STANDING IN THE LAUNDRY ROOM OF their four-bedroom home nestled high in Los Angeles’s Laurel Canyon, Lisa Hartman points out one of the hitches in being hitched to country crooner Clint Black. “He’s always forgetting the guitar picks in his pockets,” she says, with mock exasperation. “Then he puts his jeans in the laundry, and I wind up fishing picks out of the dryer.” Clint does his best to look appropriately chastened. “I’m a brat,” he joshes plaintively, “but not too much of a brat, right?”
Apparently not. Ten months and hundreds of spin cycles into matrimony, the singer and actress seem as hopelessly enraptured as ever, given to frequent cuddling, adoring gazes and rhapsodies about the wonders of romance. Says Clint: “I look at Lisa and think, ‘Boy, did I get lucky.’ ”
But then, around this household good fortune seems as bottomless as the oil wells in the couple’s native Texas. Lisa, 36, who spent one season as chanteuse Ciji Dunne (who was killed off) and later as Cathy Geary on Knots Landing, takes up residence at 2000 Malibu Road, the steamy new CBS sudser costarring Drew Barrymore, Jennifer Beals and Tuesday Knight, which premieres Sunday, Aug. 23 (9 P.M. ET). Thirty-year-old Clint, meanwhile, whose previous two albums sold more than 5 million copies over the past three years, has seen his newest, The Hard Way, debut in the upper reaches of both the pop and country charts.
The singer—once Nashville’s most eligible bachelor—has found success sweeter when shared. “I always thought Clint needed somebody to be there for him when he came offstage,” says pal and fellow country star Lorrie (Something in Red) Morgan. “As much as Clint smiled before, he’s got a better smile now.”
Malibu’s Tuesday Knight, who met Lisa when both were pursuing singing careers in the mid-1980s, has noticed a change in her co-star too. “When she went out with other people, she looked different,” says Knight. “Now she looks genuinely happy all the way through.”
Still, there have been a few sour notes in this country-TV duet. The first came last spring when Clint fired Bill Ham, his manager of five years, and installed Lisa’s mother, Hollywood publicist Jonni Hartman, as his personal assistant. In a statement, Black said, “It was shocking to recently discover that the financial aspects of my business relationship with Mr. Ham were grossly one-sided and served to advance Mr. Ham’s personal interest at my expense financially and professionally.” Ham, who also manages rock group ZZ Top and is generally credited with plucking onetime construction worker Black from the obscurity of the Houston nightclub circuit and propelling him to superstardom, responded by calling the charges “gross distortions” and accused Jonni of orchestrating what he termed “a thinly disguised, self-serving attempt to escalate a business dispute and degrade it into a personal smear campaign.”
Although Ham filed a breach of contract suit in Los Angeles County Superior Court and Black has filed a $2 million countersuit claiming the contract is “unfair, improper and unconscionable,” both parties refuse to discuss it any further. But that hasn’t slopped wags from dubbing Lisa “the Robin Givens of Nashville”—a reference to the influence that Givens and her mother had over boxer Mike Tyson—and predicting that Lisa and her mother would soon be running (and ruining) Clint’s career. That suggestion turns the normally low-key Clint apoplectic. “Anybody who knows me and knows how strong-minded and how fair I am knows that’s not true,” he says. For her part, Jonni claims that she is hands-off the whole affair. “I don’t even tell my daughter how to run her business, why would I tell my son-in-law?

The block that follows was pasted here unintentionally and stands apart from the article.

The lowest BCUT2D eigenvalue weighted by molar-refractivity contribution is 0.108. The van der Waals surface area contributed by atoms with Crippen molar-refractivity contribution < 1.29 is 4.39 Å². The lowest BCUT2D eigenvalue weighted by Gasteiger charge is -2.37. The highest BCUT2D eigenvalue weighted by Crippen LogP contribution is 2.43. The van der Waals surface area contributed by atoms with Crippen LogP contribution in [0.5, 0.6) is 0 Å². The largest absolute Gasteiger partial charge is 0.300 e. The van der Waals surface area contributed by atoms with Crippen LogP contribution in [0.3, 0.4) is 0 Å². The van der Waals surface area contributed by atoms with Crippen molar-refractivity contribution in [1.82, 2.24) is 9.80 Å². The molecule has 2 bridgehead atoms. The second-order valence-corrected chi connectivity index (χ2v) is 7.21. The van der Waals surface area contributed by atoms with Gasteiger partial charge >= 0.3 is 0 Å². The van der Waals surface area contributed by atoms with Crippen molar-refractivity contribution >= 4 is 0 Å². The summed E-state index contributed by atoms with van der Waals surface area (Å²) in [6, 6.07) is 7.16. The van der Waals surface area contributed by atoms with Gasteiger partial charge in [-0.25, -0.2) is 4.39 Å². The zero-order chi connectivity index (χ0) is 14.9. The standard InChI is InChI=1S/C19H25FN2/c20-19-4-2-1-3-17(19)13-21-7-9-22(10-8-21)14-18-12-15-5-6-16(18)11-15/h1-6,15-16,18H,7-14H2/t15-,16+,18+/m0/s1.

Despite the protestations, Black’s sound—and his image—have changed since the Hartman women came into his life. Although Clint still sports a trademark cowboy hat onstage, he often appears bareheaded around town, showing off a slick new haircut that Lisa likes. Likewise, some of the tunes on The Hard Way aw more interstate than country blacktop. But, says Lisa, “it’s not like we got married and I came in and cleaned house. When you full in Love with someone and you think that somebody’s not doing right by them, you have to question it.”
Even more stressful than outsider sniping, though, has been reconciling their dual careers. “Other couples talk about how they need space to themselves sometimes,” says Black. “But we can’t stand to be apart.” Until last month, that hadn’t been a problem. Thanks to a self-imposed acting hiatus on Lisa’s part (“I didn’t want to work, and Clint didn’t want me to work, so I didn’t,” she says), the two had not spent more than three days apart in almost a year, settling in mostly at Lisa’s Los Angeles place, with a few stints at Clint’s lakefront house in Hendersonville, Tenn. “She did what traditionally the wife does—sacrifice for the home and the family,” says Black. “I would have never asked her for that, but I wasn’t above hinting.”
But when the offer came last spring for Lisa to play Malibu’s ex-call girl Jade O’Keefe, neither Clint’s hinting nor his eight-month, 150-city tour, which started July 22, was enough to keep her away from the cameras. “It was really hard,” admits Lisa. “Clint wanted me to be on the bus when it pulled out, and I love that he feels that way, but I really wanted to give this a shot.”
Since the tour began, the two have had to rely on daily phone calls and brief visits whenever Lisa can get away from the studio to join Clint on the road. “It’s hard on Lisa,” says Knight. “It doesn’t affect her work, but when she hasn’t seen him in a while, she’s a little quiet, not as talkative.” Says Lisa: “For a long time, I thought I’d never get married. Now it’s so hard to be without him.”